President John Evans Atta Mills’ second State of the Nation Address to Parliament tomorrow is being heralded with great expectations, as Ghanaians from all walks of life remain anxious to see whether the issues he will touch on will address the bread and butter concerns of the ordinary man on the street.
The address is expected to touch on governance, the economy, energy, education, health, international relations, agriculture, among other issues that are critical to the survival of the ordinary Ghanaian.
However, one issue that ran through all the responses which the Daily Graphic obtained from a number of respondents centered around oil and how the President hoped to use the expected revenue from that industry to solve the country’s problems.
In his maiden State of the Nation address last year, President Mills explained to Ghanaians the challenges he inherited from the previous government and pledged to reverse what he described as the decline in the fortunes of Ghanaians.
He also proposed to adopt austere measures in the expenditure pattern and promote a vibrant and globally competitive private sector in order to fix the economy. One year on, and from the perspective of many Ghanaians, the President does not appear to have that luxury of detailing the problems he inherited. He is expected to deal with how far he has gone in fixing them.
On that expectation, a political scientist, Mr Kwesi Jonah, told the Daily Graphic that he expected the President to tell the nation the current state of the Ghanaians economy, writes Mark-Anthony Vinorkor.
He said a year ago when the President took office, he told Ghanaians that the economy was in a bad shape and that he had assembled a team to deal with the problem. “He should now let us know whether the economy has improved or not,” he said.
Mr Jonah, who is the Head of the Political Science Department of the University of Ghana, Legon, said with the drilling of oil in commercial quantities in the last quarter of the year, the President needed to tell the nation what improvement the oil would bring into the lives of the ordinary people. “What is he doing to ensure that the benefits of oil trickle down to the ordinary people?” he asked. For his part, a security analyst, Mr Emmanuel Sowatey, said the President needed to address the issue of the recent fire outbreaks in the country and tell the nation whether they were mere coincidences or cases or arson.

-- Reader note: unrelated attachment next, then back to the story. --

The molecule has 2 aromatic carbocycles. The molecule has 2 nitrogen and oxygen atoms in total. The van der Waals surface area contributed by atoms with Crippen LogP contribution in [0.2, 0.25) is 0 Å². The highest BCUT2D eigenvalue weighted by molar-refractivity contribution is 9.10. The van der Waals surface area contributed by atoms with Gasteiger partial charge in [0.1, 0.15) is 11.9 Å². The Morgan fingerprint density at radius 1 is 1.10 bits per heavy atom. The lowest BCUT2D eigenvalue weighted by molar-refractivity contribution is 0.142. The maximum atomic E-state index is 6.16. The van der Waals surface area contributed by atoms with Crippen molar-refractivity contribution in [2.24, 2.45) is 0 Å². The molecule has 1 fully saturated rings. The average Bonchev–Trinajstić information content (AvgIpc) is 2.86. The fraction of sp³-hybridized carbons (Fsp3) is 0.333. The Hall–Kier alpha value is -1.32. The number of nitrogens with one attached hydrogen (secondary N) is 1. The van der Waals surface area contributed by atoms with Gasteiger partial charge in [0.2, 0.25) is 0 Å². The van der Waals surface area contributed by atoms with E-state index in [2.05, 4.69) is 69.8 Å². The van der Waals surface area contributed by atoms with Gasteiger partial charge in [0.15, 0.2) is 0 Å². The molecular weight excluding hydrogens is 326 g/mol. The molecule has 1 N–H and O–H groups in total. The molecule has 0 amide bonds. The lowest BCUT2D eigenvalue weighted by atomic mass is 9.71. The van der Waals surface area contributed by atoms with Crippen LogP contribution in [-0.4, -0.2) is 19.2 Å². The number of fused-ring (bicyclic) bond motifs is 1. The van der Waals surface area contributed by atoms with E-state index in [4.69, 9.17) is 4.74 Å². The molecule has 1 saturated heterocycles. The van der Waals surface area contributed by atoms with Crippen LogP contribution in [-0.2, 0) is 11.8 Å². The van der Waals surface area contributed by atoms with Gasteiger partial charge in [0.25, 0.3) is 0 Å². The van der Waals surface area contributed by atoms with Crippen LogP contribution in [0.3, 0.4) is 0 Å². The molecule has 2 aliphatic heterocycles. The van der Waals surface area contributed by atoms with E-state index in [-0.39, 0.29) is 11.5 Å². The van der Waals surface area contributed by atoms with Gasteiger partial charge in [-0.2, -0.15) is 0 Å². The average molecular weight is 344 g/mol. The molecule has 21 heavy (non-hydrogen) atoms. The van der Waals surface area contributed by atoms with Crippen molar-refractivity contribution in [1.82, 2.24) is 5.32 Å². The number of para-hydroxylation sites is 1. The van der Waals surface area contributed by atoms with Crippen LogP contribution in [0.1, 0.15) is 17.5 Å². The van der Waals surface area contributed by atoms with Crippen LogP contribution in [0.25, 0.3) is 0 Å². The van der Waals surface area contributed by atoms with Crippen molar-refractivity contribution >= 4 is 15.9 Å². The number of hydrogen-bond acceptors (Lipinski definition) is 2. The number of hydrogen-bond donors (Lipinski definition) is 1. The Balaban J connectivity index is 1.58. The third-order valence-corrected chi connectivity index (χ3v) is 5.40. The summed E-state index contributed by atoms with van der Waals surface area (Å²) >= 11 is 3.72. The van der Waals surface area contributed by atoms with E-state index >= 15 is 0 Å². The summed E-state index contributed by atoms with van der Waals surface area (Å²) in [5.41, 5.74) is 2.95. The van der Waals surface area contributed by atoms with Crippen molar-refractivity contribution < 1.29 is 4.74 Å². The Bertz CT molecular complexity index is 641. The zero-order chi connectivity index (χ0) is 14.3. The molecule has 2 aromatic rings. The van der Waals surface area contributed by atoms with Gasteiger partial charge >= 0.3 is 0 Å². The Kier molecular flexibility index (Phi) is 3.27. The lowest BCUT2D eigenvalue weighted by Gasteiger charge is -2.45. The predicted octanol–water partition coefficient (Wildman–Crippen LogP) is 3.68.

He said the discovery of oil had serious implications for national security and added that the President needed to assure the nation that the contracts signed would not be shrouded in secrecy.
He said the lack of transparency and accountability in that area could lead to serious conflicts, adding that 2010 being the year oil would be drilled in commercial quantities, Ghanaians had to know the happenings in the industry and how the national interest was being protected.
Mr Sowatey said the upcoming elections in Togo and Cote d’Ivoire, two of Ghana’s neighbours, had implications for the country’s security and added that President Mills would have to tell Ghanaians the steps that had been taken to support the Economic Community of West African states (ECOWAS) to ensure peaceful elections in those countries.
The Minority Spokesman on Finance and Economic Planning, Dr Anthony Akoto Osei, told the Daily Graphic that he expected the President to be candid with Ghanaians about the state of the nation, especially with its fiscal management, noting that the government had been boasting about reducing inflation while, in actual fact, it had refused to honour its statutory payments, writes Emmanuel Adu-Gyamerah.
Dr Osei, who also the Member of Parliament for Old Tafo, said , for example, that the government was yet to release the third quarter payments of the District Assemblies Common fund (DACF), while payments had not been released to the National Health Insurance Authority (NHIA), the Ghana Education Trust Fund (GETFund), among others.
He noted that in a situation where the government was not spending inflation would definitely go down, but that was not sustainable. For her part, the NPP MP for Ayawaso West Wuogon, Mr Akosua Frema Osei-Opare, said Ghanaians expected the President to elaborate on how his government was going to provide jobs for the teeming youth as he promised during the 2008 general election.
The current state of the National Youth Employment Programme (NYEP) should also be an issue that should engage the attention of the President, she noted.
The MP said the way forward for the Single Spine Salary Structure should also be explained to Ghanaian workers, adding that low income earners were suffering as a result of high taxes, such as increased road tolls, among others.
The NPP MP for Kwadaso, Dr Owusu Afriyie Akoto, also said having stabilised the macro economy, the government was expected to ensure growth and generate jobs for the youth.
For his part, the Chairman of the Finance Committee of Parliament and NDC MP for Ketu North, Mr James Klutse Avedzi, said he expected the President to give account of the extent to which the policy initiatives announced in his first State of the Nation Address had been implemented.
He noted that efforts to grow the economy had yielded positive dividends and that should he reported to the people. Mr Avedzi added that Ghana was making strides in the production of rice and that would ensure a reduction in the rice imported into the country and save it some of its scarce foreign exchange.
Source: Daily Graphic.
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